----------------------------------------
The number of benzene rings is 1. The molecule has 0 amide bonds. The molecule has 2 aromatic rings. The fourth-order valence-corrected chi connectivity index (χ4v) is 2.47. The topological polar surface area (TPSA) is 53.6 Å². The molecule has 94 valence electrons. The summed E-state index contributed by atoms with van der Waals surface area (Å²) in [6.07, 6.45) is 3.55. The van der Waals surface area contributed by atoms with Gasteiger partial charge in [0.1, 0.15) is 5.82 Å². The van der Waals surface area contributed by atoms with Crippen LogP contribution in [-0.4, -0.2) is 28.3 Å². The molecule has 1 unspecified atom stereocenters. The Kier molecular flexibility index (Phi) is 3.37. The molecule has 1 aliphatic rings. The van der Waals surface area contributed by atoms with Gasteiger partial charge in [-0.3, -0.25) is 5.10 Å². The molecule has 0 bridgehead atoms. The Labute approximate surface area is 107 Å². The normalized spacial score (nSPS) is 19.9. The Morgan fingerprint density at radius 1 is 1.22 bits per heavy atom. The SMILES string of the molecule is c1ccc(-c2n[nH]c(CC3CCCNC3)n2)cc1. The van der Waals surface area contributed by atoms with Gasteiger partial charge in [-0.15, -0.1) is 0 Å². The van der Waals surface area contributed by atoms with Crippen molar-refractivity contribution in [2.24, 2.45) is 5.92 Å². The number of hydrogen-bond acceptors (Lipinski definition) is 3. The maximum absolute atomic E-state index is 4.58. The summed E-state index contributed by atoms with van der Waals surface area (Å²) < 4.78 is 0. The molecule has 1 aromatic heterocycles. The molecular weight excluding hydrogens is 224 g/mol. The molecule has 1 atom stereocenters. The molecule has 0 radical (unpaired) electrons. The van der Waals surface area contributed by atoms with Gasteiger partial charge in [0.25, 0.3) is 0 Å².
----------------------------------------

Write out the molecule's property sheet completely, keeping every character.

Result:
The number of benzene rings is 1. The molecule has 0 amide bonds. The molecule has 2 aromatic rings. The fourth-order valence-corrected chi connectivity index (χ4v) is 2.47. The topological polar surface area (TPSA) is 53.6 Å². The molecule has 94 valence electrons. The summed E-state index contributed by atoms with van der Waals surface area (Å²) in [6.07, 6.45) is 3.55. The van der Waals surface area contributed by atoms with Gasteiger partial charge in [0.1, 0.15) is 5.82 Å². The van der Waals surface area contributed by atoms with Crippen LogP contribution in [-0.4, -0.2) is 28.3 Å². The molecule has 1 unspecified atom stereocenters. The Kier molecular flexibility index (Phi) is 3.37. The molecule has 1 aliphatic rings. The van der Waals surface area contributed by atoms with Gasteiger partial charge in [-0.3, -0.25) is 5.10 Å². The molecule has 0 bridgehead atoms. The Labute approximate surface area is 107 Å². The normalized spacial score (nSPS) is 19.9. The Morgan fingerprint density at radius 1 is 1.22 bits per heavy atom. The SMILES string of the molecule is c1ccc(-c2n[nH]c(CC3CCCNC3)n2)cc1. The van der Waals surface area contributed by atoms with Gasteiger partial charge in [-0.15, -0.1) is 0 Å². The van der Waals surface area contributed by atoms with Crippen molar-refractivity contribution in [2.24, 2.45) is 5.92 Å². The number of hydrogen-bond acceptors (Lipinski definition) is 3. The maximum absolute atomic E-state index is 4.58. The summed E-state index contributed by atoms with van der Waals surface area (Å²) < 4.78 is 0. The molecule has 1 aromatic heterocycles. The molecular weight excluding hydrogens is 224 g/mol. The molecule has 1 atom stereocenters. The molecule has 0 radical (unpaired) electrons. The van der Waals surface area contributed by atoms with Gasteiger partial charge in [0.25, 0.3) is 0 Å².